Central Square has had many a building stand empty for years, 541 Massachusetts Ave. being one of them. The building used to house a Blockbuster Video, but for the last six or seven years it has been vacant, aside from the occasional pop-up. Every once in a while rumors about the location would become the topic of local gossip: At one point it was slated to be the site of the much anticipated return of ManRay, a beloved Central Square nightclub that was replaced by condos in 2005, and, when that fell through, a location of the national pet store chain, PetSmart.
When Out of the Blue Gallery reopened there last October as Out of the Blue Too, neighborhood residents immediately took notice. The once empty picture windows have been filled with large, brightly painted canvases, and the sandwich board in front of the door proclaims “OPEN: ART.”
“We’ve had people coming in off the street, literally thanking us for being here,” said Hope Zimmerman, one of the gallery’s co-owners. “The first day that we were open, we got more traffic than [we would have in] a month at the old place.”
Zimmerman, wearing a lip ring and glasses, with green and pink streaks in her otherwise brown hair, exudes a combination of an artist’s freewheeling sensibility with a down-to-earth pragmatism that perhaps refl ects her many years of experience in retail. She recounts the gallery’s early days and how she became involved with its original owner, Tom Tipton, a musician and poet.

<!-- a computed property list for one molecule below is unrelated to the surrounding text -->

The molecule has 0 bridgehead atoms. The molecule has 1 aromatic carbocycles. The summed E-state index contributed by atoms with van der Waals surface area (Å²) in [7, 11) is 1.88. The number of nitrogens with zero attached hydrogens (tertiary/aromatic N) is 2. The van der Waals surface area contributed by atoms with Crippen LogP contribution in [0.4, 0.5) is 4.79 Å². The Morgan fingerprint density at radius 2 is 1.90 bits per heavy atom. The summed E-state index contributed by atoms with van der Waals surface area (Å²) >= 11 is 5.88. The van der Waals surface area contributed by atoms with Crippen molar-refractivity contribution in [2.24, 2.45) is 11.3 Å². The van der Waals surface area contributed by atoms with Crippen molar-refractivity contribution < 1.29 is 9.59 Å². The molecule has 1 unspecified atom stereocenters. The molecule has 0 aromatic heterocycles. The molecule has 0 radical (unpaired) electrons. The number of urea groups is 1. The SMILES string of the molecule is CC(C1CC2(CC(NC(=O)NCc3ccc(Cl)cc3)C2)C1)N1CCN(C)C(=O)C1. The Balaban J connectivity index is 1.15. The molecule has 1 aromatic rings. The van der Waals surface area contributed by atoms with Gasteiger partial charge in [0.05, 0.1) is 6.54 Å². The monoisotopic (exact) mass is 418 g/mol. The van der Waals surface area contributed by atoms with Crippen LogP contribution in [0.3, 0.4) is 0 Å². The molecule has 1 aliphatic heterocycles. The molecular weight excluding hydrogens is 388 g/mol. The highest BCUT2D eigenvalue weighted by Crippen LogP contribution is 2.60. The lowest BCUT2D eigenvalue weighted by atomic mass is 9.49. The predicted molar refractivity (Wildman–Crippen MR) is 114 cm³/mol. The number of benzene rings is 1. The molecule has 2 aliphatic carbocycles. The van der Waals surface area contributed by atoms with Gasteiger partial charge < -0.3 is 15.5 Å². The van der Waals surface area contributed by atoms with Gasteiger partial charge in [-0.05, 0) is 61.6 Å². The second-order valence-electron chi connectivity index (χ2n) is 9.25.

“According to him, he just looked at a couple of his friends—[painter] Sue Carlin was one of them—and was like, ‘I think I’m going to start an art gallery!’ And then she laughed at him. And here we are 17 years later,” Zimmerman said. Tipton opened the original gallery on Brookline Street, but the gallery has spent most of its history on Prospect Street just outside of Central Square.
“I’m a leather crafter myself, and I was looking into Brookline to open up my own shop,” says Zimmerman. “It was going to be smaller scale, not necessarily an ‘art gallery’, but it was going to be all handmade things and whatnot. And then everything went down with Tom over at the old gallery, and I realized pairing up made more sense.”
TJ Edson, also an artist, played a key role in the move as well. “I was a full-time volunteer ever since [last] January and kind of shifted into the role of being important to Tom just by being useful,” he says. “I heard that Tom had to move, and I offered to help organize some events.”
These fundraisers helped make the move financially possible. Edson also helped revive the gallery’s online presence. He and Zimmerman wrangled a team of volunteers to, among other things, repaint the inside of the building and fill the expansive space with art from more than 70 artists, most of whom are local.
Tipton “wanted a sanctuary for artists, a place for creative types to collaborate.” said Zimmerman. The gallery always felt like it was bursting at the seams at its previous location, but with twelve times the floorspace the new location provides room to showcase many more artists while also providing studio place—all while maintaining a homey atmosphere.
“He’s really trying to foster culture, arts, creativity,” Edson adds. “His passion is that he really wants to give people a chance.” Zimmerman says that they’ll give everyone at least a month. The gallery’s motto? Don’t turn anyone away